Congress should stop dragging its feet and fix the Alternative Minimum Tax to give 23 million middle-class taxpayers a break. The end of the tax year is near. Without action, many Americans face a costly "gotcha" they can't afford. Some Democrats are especially off-base in proposing solutions to the AMT. They want to provide relief only if taxes are raised elsewhere in the name of fiscal responsibility. But the federal government has no business imposing this so-called "millionaires tax" on middle-class families in the first place.
If Congress really wanted to be fiscally responsible, it could revisit the pork-laden $23 billion water resources bill and equally larded $150 billion health and education appropriation.
The AMT was designed to nab the rich but is gradually reaching down to nip families making as little as $75,000 a year.
In fact, the original law was proposed in 1969 amid concern over a mere 155 taxpayers who had an adjusted gross income of more than $200,000 but had legally paid no federal income tax.
Since then the number of people caught by AMT has climbed to 4 million because the tax is not indexed to inflation. This year, 23 million new taxpayers are at risk unless Congress acts.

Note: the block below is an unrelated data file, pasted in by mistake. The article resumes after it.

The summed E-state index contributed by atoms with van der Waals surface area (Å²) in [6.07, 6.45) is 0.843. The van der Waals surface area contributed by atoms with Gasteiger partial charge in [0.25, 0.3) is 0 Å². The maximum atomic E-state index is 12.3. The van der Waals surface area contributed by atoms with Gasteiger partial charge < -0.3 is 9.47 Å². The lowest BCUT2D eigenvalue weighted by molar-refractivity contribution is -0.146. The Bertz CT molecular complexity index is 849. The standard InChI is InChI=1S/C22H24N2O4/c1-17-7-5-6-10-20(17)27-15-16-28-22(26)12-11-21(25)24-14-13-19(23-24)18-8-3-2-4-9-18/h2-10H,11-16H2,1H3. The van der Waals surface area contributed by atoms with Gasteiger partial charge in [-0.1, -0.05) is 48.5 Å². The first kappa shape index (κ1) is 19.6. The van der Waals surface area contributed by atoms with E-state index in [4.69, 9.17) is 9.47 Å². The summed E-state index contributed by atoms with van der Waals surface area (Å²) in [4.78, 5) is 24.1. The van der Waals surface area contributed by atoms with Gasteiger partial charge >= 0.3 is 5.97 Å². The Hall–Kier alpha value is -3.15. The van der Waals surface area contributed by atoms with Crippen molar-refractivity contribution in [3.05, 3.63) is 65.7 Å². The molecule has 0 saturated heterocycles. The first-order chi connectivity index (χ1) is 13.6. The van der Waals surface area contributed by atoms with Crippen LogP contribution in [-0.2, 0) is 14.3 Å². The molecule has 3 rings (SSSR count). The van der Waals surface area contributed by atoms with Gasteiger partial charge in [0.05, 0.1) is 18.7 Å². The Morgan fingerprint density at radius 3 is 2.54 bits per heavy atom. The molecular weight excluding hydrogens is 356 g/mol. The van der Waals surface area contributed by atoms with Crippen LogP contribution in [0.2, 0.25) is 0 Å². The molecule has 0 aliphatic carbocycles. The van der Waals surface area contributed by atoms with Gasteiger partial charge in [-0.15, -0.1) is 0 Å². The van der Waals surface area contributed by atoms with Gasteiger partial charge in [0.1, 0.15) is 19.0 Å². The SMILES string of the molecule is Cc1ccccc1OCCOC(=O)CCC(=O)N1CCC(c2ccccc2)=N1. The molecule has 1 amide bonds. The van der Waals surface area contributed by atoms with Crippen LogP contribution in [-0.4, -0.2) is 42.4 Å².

"Middle- and upper-middle-income taxpayers are most at risk in the coming years," says an analysis by the Tax Foundation, which studies tax policy.
This year, taxpayers will pay an extra $50 billion if Congress doesn't approve a patch. Ironically, a tax aimed at the rich will mostly soak ordinary taxpayers, the kind saving to put the kids through college, or reach other family goals. For them, the AMT also adds unnecessary complexity to a tax code that should be simplified, not junked up with parallel tracks.
And it's only going to get more costly. By 2010, the AMT will sock taxpayers for an extra $109 billion. Adds the Tax Foundation:
"Until recently, the AMT affected less than 1 percent of taxpayers. If left unchanged, the AMT will penalize nearly 20 percent of taxpayers by 2010 - some 30 million Americans in total."
So Congress must stop the partisan bickering and quickly pass another temporary fix to the AMT without raising taxes elsewhere. Beyond that, at least index AMT to inflation to prevent the need for these annual emergency repairs.
Reprinted from The Detroit News – CNS.